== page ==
SAN FRANCISCO — A payment processing company acquired by PayPal has revealed that as many as 1.6 million of its customers may have had personal information stolen in a data breach.
TIO Networks announced in November it was suspending operations due to PayPal's discovery of security vulnerabilities on the TIO platform.
Then late last week TIO Networks admitted hackers potentially stole personally identifiable information, and possibly financial data, for as many as 1.6 million of its customers.
PayPal paid $238 million in July for Canadian-based TIO Networks, which serves customers who pay utility and cable bills in cash at kiosks and walk-in locations at convenience stores, supermarkets, pharmacies and other retail stores. Many of its customers don’t have bank accounts and rely on the service to pay their bills.
In an email to USA TODAY, PayPal noted that it has not found actual proof of data being taken from the TIO network but instead found enough evidence of potential exposure to treat the incident as a data breach and notify consumers, billers, retailers, agents and authorities.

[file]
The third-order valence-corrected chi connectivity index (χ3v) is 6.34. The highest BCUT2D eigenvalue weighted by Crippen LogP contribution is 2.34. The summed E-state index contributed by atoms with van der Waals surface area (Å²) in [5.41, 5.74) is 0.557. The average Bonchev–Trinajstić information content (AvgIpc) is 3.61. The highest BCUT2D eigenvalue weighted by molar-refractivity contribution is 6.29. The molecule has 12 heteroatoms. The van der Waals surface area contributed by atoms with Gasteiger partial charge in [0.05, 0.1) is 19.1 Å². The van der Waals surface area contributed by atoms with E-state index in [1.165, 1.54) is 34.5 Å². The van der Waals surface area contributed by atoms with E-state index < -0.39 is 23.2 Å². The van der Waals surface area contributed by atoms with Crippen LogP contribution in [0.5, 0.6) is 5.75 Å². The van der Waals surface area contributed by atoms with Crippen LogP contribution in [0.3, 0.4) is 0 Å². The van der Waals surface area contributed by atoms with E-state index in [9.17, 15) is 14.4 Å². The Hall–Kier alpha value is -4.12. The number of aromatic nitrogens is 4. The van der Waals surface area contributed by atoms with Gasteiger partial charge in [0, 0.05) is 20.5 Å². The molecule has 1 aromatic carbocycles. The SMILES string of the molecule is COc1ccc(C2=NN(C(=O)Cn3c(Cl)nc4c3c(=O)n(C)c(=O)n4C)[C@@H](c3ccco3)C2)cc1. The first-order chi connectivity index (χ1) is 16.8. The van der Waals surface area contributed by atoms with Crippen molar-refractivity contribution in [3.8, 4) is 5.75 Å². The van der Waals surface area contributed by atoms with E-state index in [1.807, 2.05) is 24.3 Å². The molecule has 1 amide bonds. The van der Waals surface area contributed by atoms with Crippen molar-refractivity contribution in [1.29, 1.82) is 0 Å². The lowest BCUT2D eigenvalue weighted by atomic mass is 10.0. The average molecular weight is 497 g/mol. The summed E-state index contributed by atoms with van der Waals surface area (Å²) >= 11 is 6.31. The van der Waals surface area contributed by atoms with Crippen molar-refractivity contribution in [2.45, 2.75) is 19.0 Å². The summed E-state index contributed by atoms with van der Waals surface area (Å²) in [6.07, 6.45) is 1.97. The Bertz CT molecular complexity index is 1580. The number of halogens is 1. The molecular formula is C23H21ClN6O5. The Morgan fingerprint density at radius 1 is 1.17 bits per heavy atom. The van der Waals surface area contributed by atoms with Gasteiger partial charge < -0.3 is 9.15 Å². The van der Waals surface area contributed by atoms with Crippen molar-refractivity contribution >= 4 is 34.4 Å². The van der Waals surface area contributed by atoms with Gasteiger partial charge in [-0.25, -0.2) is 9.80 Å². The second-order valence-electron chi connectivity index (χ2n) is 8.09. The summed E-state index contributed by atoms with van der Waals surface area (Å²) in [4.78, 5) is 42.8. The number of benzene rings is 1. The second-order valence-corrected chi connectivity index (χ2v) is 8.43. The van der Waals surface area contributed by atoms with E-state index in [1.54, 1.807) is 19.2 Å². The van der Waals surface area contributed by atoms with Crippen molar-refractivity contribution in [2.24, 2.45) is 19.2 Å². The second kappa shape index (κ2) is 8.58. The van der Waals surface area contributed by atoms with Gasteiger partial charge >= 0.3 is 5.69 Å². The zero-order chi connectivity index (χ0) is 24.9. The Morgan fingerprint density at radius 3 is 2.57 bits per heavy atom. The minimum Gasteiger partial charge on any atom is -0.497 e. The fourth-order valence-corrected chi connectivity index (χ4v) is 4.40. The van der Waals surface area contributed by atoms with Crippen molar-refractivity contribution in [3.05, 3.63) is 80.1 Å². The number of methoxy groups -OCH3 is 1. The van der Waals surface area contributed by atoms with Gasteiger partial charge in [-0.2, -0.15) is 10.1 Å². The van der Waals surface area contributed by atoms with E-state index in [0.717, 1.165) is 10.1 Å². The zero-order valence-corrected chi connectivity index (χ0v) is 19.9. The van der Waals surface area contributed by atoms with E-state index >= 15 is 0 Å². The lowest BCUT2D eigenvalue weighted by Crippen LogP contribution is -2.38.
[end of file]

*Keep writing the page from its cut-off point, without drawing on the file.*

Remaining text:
The disclosure stands in sharp contrast to news last month that Uber had been hacked and that personal information belonging to about 57 million of its customers and drivers was stolen while the company kept the breach hidden by paying off the hackers.
PayPal's platform itself was not impacted in any way, as the TIO systems were completely separate from the PayPal network, and PayPal’s customers’ data remains secure, PayPal said in a statement.
PayPal is working with a consumer credit reporting agency to provide affected customers free credit monitoring.
At the time of the acquisition TIO said it had processed about $7 billion in bill payments in 2016 for its 14 million customers and that it had 65,000 retail locations in North America.
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